Within the narrative for a.d. 32, Tacitus recreates a spirited speech delivered before the Senate by the eques Marcus Terentius (Ann. 6.8), defending himself retrospectively for having been a ‘friend’ of Sejanus. This speech, the only extended speech in oratio recta to feature in Annals Book 6, is historiographically rich and suggestive.
This article first analyses the speech as a compelling piece of oratory in its own right. It then explores the provocative mirroring of another important speech in Curtius Rufus (7.1.19–40). This is where the general Amyntas, defending himself before Alexander the Great against charges of participation in an alleged conspiracy, refuses to deny his friendship with the conspirator Philotas (now dead). Scholars have rightly acknowledged the significant intertextuality of these two speeches in Curtius Rufus and Tacitus. Yet the interest in this mirroring between Amyntas and Terentius has overshadowed another important intertext. This article demonstrates how Tacitus also engages with a programmatic moment from the opening of Virgil's Aeneid when Aeolus is cajoled by Juno to unleash a devastating storm. Terentius wittily casts Tiberius as a powerful divinity whose whims had to be obeyed and himself as a helpless Aeolus doing his will.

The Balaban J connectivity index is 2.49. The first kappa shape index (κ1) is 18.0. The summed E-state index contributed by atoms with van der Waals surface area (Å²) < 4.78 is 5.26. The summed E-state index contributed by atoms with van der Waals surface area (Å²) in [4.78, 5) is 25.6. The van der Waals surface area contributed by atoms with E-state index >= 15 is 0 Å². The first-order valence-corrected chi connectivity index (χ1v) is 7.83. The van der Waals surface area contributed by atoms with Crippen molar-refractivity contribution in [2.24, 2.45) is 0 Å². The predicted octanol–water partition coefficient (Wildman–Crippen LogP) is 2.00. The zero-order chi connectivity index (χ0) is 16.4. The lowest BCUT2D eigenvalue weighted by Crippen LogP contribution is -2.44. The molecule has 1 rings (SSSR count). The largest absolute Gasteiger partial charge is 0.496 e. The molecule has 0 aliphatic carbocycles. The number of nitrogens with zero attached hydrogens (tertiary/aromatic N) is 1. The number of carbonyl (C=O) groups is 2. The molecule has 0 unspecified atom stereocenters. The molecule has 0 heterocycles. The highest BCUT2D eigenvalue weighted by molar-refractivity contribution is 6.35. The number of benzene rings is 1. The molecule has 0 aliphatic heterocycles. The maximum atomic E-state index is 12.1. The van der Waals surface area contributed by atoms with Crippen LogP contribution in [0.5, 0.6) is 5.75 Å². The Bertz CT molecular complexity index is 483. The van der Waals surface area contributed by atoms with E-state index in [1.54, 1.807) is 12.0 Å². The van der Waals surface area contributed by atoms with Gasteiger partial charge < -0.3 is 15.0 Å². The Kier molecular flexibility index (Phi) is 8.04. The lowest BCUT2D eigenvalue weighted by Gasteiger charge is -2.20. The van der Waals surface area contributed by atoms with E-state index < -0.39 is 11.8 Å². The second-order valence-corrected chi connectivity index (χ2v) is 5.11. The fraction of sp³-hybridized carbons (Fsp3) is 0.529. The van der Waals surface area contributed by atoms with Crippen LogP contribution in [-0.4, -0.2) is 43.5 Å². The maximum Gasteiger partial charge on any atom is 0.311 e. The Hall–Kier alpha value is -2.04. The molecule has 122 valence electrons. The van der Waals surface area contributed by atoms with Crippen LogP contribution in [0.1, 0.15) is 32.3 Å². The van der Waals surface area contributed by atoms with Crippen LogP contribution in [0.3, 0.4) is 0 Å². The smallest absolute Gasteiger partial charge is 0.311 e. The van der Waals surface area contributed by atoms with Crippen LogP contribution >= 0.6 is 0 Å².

This article demonstrates that the two passages from Virgil and Curtius Rufus underpinning Terentius’ speech work together powerfully, challenging Tacitus’ readers to reflect on the difficulties of ‘speaking to power’ and on the compromises involved for men like Terentius in negotiating the complex political realities of the imperial system.